A popular framework in continuum mechanics modeling of soft tissues is the use of an additive split of the total strain energy function (W) into the contribution of the isotropic matrix (Wiso) and the anisotropic collagen fiber networks (Waniso): W = Wiso + Waniso. This paper presents specialized strain energy functions for the Waniso part of this additive split, in the form of Waniso(I4) or Waniso(I4, I6) for one or two fiber families, respectively, accounting for the deformation and contribution of the collagen fibers’ network. The models have their origins in the statistical mechanics treatment of chains network based on a non-Gaussian, a Gaussian, and a modified Gaussian approach. The models are applied to extant experimental stress-stretch data, across multi-scales from a single collagen molecule to the network ensemble, demonstrating an excellent agreement. Due to the direct physical structural basis of the model parameters and therefore their objectivity and uniqueness, these models are proposed as advantageous options next to the existing phenomenological continuum-based strain energy functions in the literature. In addition, and while not exploited in this paper, since the model parameters are inherent structural properties of the collagen molecular chains, they may be established a priori via imaging or molecular techniques. Therefore, the proposed models allow the important possibility of precluding the need for destructive mechanical tests and calibration a posteriori, instead of paving the way for predicting the mechanical behavior of the collagen network from pre-established structural parameters. These features render the proposed models as attractive choices for application in continuum-based modeling of collagenous soft tissues.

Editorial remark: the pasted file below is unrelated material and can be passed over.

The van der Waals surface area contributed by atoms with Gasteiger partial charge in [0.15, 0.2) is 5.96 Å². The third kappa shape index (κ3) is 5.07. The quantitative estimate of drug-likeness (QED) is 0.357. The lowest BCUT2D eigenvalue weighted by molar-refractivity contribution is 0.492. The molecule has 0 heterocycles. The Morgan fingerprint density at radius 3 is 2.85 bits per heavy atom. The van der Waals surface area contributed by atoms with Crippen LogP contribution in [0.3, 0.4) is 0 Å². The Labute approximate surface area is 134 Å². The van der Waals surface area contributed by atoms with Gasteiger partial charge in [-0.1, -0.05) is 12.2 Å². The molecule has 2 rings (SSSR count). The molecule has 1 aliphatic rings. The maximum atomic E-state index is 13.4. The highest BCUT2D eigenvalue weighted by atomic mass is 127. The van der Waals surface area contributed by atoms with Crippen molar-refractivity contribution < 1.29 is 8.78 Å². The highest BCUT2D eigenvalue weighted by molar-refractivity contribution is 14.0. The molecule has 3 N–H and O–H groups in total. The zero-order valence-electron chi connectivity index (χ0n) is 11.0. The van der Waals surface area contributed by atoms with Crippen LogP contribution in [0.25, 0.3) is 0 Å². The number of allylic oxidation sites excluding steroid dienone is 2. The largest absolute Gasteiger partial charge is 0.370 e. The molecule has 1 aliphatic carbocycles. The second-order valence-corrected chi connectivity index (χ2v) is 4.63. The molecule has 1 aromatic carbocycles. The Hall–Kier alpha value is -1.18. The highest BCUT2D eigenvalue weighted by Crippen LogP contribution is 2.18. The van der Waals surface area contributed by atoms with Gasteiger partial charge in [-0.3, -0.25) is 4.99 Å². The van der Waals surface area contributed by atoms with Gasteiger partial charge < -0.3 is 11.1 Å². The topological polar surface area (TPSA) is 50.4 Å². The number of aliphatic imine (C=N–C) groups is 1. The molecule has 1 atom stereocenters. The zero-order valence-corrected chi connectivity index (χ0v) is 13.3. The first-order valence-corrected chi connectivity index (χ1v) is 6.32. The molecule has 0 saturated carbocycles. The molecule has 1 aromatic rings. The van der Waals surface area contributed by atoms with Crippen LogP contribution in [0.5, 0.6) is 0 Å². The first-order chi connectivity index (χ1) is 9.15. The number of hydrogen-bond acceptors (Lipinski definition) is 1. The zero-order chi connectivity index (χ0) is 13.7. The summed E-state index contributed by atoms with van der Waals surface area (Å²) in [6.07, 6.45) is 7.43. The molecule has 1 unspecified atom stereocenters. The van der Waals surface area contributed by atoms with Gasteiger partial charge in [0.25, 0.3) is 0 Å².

Many biological phenomena are inherently multiscale, i.e. they are characterised by interactions involving different scales at the same time. This is the case of bone remodelling, where macroscopic behaviour (at organ and tissue scale) and microstructure (at cell scale) strongly influence each other. Consequently, several approaches have been defined to model such a process at different spatial and temporal levels and, in particular, in terms of continuum properties, abstracting in this way from a realistic - and more complex - cellular scenario. While a large amount of information is available to validate such models separately, more work is needed to integrate all levels fully in a faithful multiscale model.\ud
In this scenario, we propose the use of BioShape, a 3D particle-based, scale-independent, geometry and space oriented simulator. It is used to define and integrate a cell and tissue scale model for bone remodelling in terms of shapes equipped with perception, interaction and movement capabilities. Their in-silico simulation allows for tuning continuum-based tissutal and cellular models, as well as for better understanding - both in qualitative and in quantitative terms - the blurry synergy between mechanical and metabolic factors triggering bone remodelling